• Dr. Timothy Smith

The Importance of the Theory of Mind


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Theory of Mind refers to the concept that a person has a sense of their own mental states such as thoughts, dreams, desires and ideas as well as recognizing that other people have their own separate thoughts, feelings and minds different from one’s own. Theory of Mind includes the ability to recognize mental conditions such as imagination, knowledge, motivations, empathy and desires. In other words, the Theory of Mind helps people survive the complex landscape of human interaction. For example, an effective teacher must have Theory of Mind that informs her what her students don’t know and how she will reach them in her teaching. It may seem obvious that we have minds, but from a scientific perspective, the problem of proving the Theory of Mind is more complicated. In fact, the Theory of Mind gets its name because the mind cannot be seen or measured, so it remains a theory. Even though, the mind cannot be seen or measured, psychologists have devised various tests to demonstrate Theory of Mind. The Theory of Mind is best explained in the tests that demonstrate it.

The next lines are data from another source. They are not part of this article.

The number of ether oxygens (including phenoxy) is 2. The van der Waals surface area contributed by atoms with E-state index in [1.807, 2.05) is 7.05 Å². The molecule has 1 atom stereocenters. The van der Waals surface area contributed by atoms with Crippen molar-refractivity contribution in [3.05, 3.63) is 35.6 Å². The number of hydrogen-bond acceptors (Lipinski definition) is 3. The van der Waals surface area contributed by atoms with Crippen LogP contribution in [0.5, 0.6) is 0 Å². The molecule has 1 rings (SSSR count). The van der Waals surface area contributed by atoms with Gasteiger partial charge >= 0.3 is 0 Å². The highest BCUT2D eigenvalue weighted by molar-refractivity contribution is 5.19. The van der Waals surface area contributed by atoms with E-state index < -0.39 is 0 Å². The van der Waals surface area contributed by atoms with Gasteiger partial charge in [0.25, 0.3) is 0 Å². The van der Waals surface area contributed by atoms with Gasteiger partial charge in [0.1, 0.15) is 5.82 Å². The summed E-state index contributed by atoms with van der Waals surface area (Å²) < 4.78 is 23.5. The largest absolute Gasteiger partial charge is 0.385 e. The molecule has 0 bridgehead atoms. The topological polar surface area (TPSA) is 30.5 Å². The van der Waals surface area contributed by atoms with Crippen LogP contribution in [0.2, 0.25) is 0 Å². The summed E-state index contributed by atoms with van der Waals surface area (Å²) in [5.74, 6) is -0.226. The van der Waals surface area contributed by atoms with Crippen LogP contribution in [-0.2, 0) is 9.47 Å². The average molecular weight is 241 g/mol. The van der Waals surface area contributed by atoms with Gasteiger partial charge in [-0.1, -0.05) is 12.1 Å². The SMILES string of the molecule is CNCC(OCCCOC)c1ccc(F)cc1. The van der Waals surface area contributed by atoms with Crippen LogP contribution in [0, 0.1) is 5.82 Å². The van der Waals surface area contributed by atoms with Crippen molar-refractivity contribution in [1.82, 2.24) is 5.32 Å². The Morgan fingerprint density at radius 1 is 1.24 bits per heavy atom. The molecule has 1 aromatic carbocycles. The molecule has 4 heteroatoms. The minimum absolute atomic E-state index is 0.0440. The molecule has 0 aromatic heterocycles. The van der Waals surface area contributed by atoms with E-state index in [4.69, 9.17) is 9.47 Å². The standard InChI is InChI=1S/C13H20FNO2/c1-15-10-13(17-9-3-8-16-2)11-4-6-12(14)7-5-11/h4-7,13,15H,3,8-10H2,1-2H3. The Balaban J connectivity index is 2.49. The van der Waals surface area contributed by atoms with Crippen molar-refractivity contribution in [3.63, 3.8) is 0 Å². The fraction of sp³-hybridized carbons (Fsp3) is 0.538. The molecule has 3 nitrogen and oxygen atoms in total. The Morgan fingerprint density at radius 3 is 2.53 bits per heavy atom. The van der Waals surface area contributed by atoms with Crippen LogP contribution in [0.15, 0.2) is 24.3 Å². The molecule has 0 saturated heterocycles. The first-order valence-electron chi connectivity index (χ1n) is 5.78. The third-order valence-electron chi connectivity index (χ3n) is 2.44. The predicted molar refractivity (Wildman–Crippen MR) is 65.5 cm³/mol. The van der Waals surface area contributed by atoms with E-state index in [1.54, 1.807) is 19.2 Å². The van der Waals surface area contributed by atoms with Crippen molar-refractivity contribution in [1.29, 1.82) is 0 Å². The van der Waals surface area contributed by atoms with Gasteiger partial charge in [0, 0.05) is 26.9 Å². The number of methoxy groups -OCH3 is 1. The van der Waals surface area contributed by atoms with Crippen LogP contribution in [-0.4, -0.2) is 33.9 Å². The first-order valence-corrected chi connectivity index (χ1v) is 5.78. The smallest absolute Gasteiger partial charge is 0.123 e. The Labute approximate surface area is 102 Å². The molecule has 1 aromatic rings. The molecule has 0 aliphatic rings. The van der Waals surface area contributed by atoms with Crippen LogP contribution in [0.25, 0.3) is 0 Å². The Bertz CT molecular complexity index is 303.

Children normally develop Theory of Mind sometime after the age of three. Through play, stories and interpersonal interaction, children learn how to anticipate the actions and intentions of other children and adults. The crucial capability of anticipating someone else’s thoughts and actions help people to predict the actions and intentions of others. One test for Theory of Mind goes by two names-- the False-Belief Task or the “Sally-Anne test”. In general, the test involves a young child, two dolls, a ball, a basket, a box and a researcher. The researcher will use two dolls, one named Sally and the other Anne. With the child watching, the researcher will show one doll named Sally with a ball, and the researcher will show the Sally doll putting her ball in the basket. The Sally doll then leaves and the Anne doll takes the ball out of the basket and puts it in the box. When the Sally doll returns, the researcher will ask the child where Sally will look for the ball. Children in the three-year-old range will say, “In the box”, because at this age children have not yet developed the Theory of Mind. The child cannot think that Sally would have different thoughts from themselves, that their knowledge is everyone’s knowledge. Hence, the child will believe that Sally also knows that the ball is currently in the box. At around four years old, children will answer the same question about where Sally will look for the ball, “in the basket,” because they know that Sally will still think the ball in the basket. The child can take someone else’s point of view. The child has developed a Theory of Mind that conceives of Sally’s mind having different information than their own. Moreover, the development of Theory of Mind in children is a crucial step towards them developing key human qualities such as empathy and trust, and in cases such as autism and schizophrenia where Theory of Mind is not properly developed, its absence can be devastating.